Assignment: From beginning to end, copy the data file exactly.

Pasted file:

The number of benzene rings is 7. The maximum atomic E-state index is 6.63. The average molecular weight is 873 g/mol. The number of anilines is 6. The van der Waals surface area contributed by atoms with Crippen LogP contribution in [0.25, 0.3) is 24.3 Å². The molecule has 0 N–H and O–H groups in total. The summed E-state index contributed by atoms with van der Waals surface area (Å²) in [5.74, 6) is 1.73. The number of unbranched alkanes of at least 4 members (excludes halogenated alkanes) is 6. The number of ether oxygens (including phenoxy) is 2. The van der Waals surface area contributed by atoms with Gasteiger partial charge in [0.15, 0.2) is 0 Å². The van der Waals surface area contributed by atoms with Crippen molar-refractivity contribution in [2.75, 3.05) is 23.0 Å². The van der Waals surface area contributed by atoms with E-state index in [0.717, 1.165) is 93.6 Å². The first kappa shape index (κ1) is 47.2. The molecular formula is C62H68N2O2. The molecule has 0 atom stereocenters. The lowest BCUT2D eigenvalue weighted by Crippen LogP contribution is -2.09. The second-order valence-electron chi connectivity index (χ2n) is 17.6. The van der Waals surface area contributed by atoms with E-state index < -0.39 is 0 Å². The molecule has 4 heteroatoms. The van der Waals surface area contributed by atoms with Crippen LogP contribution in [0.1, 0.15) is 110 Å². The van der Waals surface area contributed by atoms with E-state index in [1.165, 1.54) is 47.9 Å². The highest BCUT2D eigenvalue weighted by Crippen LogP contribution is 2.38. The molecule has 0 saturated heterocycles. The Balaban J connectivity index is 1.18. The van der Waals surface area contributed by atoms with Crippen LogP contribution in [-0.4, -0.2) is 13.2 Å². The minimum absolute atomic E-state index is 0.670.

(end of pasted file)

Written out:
The number of benzene rings is 7. The maximum atomic E-state index is 6.63. The average molecular weight is 873 g/mol. The number of anilines is 6. The van der Waals surface area contributed by atoms with Crippen LogP contribution in [0.25, 0.3) is 24.3 Å². The molecule has 0 N–H and O–H groups in total. The summed E-state index contributed by atoms with van der Waals surface area (Å²) in [5.74, 6) is 1.73. The number of unbranched alkanes of at least 4 members (excludes halogenated alkanes) is 6. The number of ether oxygens (including phenoxy) is 2. The van der Waals surface area contributed by atoms with Gasteiger partial charge in [0.15, 0.2) is 0 Å². The van der Waals surface area contributed by atoms with Crippen molar-refractivity contribution in [2.75, 3.05) is 23.0 Å². The van der Waals surface area contributed by atoms with E-state index in [0.717, 1.165) is 93.6 Å². The first kappa shape index (κ1) is 47.2. The molecular formula is C62H68N2O2. The molecule has 0 atom stereocenters. The lowest BCUT2D eigenvalue weighted by Crippen LogP contribution is -2.09. The second-order valence-electron chi connectivity index (χ2n) is 17.6. The van der Waals surface area contributed by atoms with E-state index < -0.39 is 0 Å². The molecule has 4 heteroatoms. The van der Waals surface area contributed by atoms with Crippen LogP contribution in [0.1, 0.15) is 110 Å². The van der Waals surface area contributed by atoms with E-state index in [1.165, 1.54) is 47.9 Å². The highest BCUT2D eigenvalue weighted by Crippen LogP contribution is 2.38. The molecule has 0 saturated heterocycles. The Balaban J connectivity index is 1.18. The van der Waals surface area contributed by atoms with Crippen LogP contribution in [-0.4, -0.2) is 13.2 Å². The minimum absolute atomic E-state index is 0.670.